Here are the myths and statements about each one that I found interesting:
CHILDREN LEARN SECOND LANGUAGES QUICKLY AND EASILY
The requirements to communicate as a child are quite different from the requirements to communicate as an adult. The child's constructions are shorter and simpler, and vocabulary is relatively small when compared with what is necessary for adults to speak at the same level of competence in a second language as they do in their first language. The child does not have to learn as much as an adult to achieve competence in communicating. Hence there is the illusion that the child learns more quickly than the adult, whereas when controlled research is conducted, in both formal and informal learning situations, results typically indicate that adult (and adolescent) learners perform better than young children.
THE YOUNGER THE CHILD, THE MORE SKILLED IN ACQUIRING A SECOND LANGUAGE
The research suggests that younger children do not necessarily have an advantage over older children and, because of their cognitive and experiential limitations when compared to older children, are actually at a disadvantage in how quickly they learn a second language--other things being equal.
THE MORE TIME STUDENTS SPEND IN A SECOND LANGUAGE CONTEXT, THE QUICKER THEY LEARN THE LANGUAGE
Over the length of the program, children in bilingual classes, where there is exposure to the home language and to English, have been found to acquire English language skills equivalent to those acquired by children who have been in English-only programs.MYTH 4:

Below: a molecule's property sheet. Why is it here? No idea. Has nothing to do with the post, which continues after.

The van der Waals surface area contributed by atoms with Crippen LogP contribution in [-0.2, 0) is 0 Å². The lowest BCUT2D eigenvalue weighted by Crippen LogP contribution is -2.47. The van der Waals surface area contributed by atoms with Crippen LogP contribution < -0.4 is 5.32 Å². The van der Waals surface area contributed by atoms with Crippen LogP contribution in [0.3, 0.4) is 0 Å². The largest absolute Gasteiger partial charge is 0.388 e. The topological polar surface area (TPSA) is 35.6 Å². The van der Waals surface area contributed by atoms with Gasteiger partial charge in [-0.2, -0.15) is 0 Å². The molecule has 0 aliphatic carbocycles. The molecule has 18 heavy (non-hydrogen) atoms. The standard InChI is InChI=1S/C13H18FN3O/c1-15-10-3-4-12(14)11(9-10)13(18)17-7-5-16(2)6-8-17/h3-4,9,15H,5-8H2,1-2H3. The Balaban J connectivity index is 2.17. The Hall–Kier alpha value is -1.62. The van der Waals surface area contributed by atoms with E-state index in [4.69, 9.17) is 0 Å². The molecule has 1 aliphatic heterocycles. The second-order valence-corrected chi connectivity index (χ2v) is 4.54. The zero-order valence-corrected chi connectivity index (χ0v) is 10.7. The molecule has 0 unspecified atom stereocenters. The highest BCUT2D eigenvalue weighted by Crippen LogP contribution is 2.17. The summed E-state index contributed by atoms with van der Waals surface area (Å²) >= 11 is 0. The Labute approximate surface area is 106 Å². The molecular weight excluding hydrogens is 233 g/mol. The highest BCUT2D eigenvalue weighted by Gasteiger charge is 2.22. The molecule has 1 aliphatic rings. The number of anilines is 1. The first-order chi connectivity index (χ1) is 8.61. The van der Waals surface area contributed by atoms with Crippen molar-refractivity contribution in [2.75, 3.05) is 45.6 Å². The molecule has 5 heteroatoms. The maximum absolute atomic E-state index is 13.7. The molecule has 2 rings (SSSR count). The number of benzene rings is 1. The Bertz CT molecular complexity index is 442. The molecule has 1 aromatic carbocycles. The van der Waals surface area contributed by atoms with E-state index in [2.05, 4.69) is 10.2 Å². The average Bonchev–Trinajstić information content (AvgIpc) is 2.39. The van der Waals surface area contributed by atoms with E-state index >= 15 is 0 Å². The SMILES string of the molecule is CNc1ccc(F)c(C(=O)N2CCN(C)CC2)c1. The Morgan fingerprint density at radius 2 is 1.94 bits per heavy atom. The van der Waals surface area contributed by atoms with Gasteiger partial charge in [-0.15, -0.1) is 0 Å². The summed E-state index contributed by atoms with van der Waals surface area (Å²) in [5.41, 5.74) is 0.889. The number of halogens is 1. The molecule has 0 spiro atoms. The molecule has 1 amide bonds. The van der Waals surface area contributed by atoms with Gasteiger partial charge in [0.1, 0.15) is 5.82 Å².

CHILDREN HAVE ACQUIRED A SECOND LANGUAGE ONCE THEY CAN SPEAK IT
The Canadian educator, Jim Cummins (1980a), cited research evidence from a study of 1,210 immigrant children in Canada indicating that it takes these children much longer (approximately five to seven years) to master the disembedded cognitive language skills required for the regular English curriculum than to master oral communicative skills. Cummins and others speak of the "linguistic facade,"whereby children appear to be fluent in a language because of their oral skills but have not mastered the more disembedded and decontextualized aspects of the language.
ALL CHILDREN LEARN A SECOND LANGUAGE IN THE SAME WAY
In my next entry, I would like to reveal what I believe is the real reason why children seem to pick up native accents whereas older learners typically have foreign accents.